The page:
Woman attacked by dogs in Harrison encouraging city council to pass vicious dog ordinance

HARRISON, Ark. - Abbie Thompson was attacked by three boxer mixes while walking in Maplewood Cemetery in Harrison just last week.

She spoke at a city council committee meeting Thursday night.

"I'm very thankful honestly to be alive," Thompson said. "Praise God for the one woman that was there that day that came to my rescue. But any time I think of someone this high, or an 85-year-old grandma that is visiting a grave, I don't know that they'd still be here today talking to you."

City council has been working on a vicious dog ordinance even before Thompson was attacked and discussed a rough draft at its committee meeting. Council members can make changes to it, and they emphasize that it is not breed-specific.

The potential ordinance defines a vicious or dangerous dog as "one that has exhibited fierce or vicious behavior toward a person or that has attacked a person or another domestic animal with such severity as to cause physical injury or property damage."However, any of the above described actions or behaviors should not be considered vicious if the dog was provoked or teased."

The draft goes on to list what the owner needs to do if the dogs is considered vicious or threatening, including having a sign that says "Beware of dog" on their premises, confining the dog indoors or in a kennel, and keeping the dog on a leash and muzzle while he's outside.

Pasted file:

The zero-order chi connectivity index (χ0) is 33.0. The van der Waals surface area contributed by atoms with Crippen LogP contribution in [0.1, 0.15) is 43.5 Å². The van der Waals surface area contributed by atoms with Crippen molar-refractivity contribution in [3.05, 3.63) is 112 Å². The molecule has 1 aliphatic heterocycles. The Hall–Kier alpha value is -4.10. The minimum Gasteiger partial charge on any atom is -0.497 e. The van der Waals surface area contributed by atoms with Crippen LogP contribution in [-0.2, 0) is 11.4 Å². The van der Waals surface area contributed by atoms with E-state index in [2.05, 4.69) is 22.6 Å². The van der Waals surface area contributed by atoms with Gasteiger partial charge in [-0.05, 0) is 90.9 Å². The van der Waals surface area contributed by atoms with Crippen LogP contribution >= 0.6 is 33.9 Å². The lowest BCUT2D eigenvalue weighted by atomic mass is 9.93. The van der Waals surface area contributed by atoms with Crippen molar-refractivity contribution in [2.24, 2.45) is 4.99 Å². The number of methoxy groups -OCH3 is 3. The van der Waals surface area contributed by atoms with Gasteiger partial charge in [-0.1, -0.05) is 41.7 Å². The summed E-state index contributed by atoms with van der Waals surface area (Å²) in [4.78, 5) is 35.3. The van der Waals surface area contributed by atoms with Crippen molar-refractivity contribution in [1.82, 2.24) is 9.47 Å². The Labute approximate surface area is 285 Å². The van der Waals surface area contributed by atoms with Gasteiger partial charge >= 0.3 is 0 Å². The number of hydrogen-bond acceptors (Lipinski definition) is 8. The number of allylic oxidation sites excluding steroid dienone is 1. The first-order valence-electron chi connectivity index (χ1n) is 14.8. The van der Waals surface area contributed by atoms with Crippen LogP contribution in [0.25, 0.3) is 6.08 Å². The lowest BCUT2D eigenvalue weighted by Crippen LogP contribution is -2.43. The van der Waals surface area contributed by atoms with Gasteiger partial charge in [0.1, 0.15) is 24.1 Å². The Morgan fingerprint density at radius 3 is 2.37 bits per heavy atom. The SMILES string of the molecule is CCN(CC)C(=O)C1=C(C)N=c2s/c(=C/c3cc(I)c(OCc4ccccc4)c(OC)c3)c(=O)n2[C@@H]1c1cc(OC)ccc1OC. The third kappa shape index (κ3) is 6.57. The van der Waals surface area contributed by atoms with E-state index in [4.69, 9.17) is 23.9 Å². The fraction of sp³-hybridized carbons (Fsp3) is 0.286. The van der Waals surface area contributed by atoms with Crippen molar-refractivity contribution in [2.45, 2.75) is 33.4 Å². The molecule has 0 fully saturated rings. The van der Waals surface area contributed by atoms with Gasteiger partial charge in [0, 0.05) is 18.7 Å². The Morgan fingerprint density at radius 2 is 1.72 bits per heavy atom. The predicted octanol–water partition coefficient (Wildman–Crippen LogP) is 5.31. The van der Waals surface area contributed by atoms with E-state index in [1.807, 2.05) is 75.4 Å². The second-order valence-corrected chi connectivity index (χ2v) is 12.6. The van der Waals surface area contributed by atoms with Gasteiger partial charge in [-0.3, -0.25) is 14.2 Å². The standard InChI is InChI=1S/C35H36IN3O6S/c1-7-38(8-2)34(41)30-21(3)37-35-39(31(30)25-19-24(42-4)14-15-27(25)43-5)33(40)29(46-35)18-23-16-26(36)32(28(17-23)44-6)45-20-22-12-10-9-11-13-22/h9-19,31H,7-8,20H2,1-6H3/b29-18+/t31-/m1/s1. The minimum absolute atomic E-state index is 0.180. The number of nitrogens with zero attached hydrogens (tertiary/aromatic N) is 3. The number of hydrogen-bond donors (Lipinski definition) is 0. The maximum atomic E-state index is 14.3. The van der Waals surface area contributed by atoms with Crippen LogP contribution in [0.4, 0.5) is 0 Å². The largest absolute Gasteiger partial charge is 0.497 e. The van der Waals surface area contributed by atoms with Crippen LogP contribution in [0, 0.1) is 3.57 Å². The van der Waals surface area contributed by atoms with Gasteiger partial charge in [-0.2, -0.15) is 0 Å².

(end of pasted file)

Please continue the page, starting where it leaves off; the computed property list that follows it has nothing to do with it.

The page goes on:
If city council eventually make this proposal law, owners who violate it would pay between a $250-1,000 fine.

Thompson said, "An ordinance would hold dog owners to the responsibilities that they should have. There is responsibility in what you own."

Under this proposed ordinance, if the owner violates it and a citation is issued, the animal will be kept at the animal shelter. The animal would only be released by an Order of the Court, and if the court finds that the animal is vicious, it could order the dog to be euthanized in a humane manner.

Thompson said to council members, "I just plead with you to do whatever it takes to move with this. Make necessary changes as quickly as possible. Nothing is going to change what happened to me. I understand that. But I sure hope my experience will help someone."

The earliest a vicious dog ordinance could be passed into law is at the next Harrison city council meeting in two weeks.

Read the original version of this article at www.ky3.com.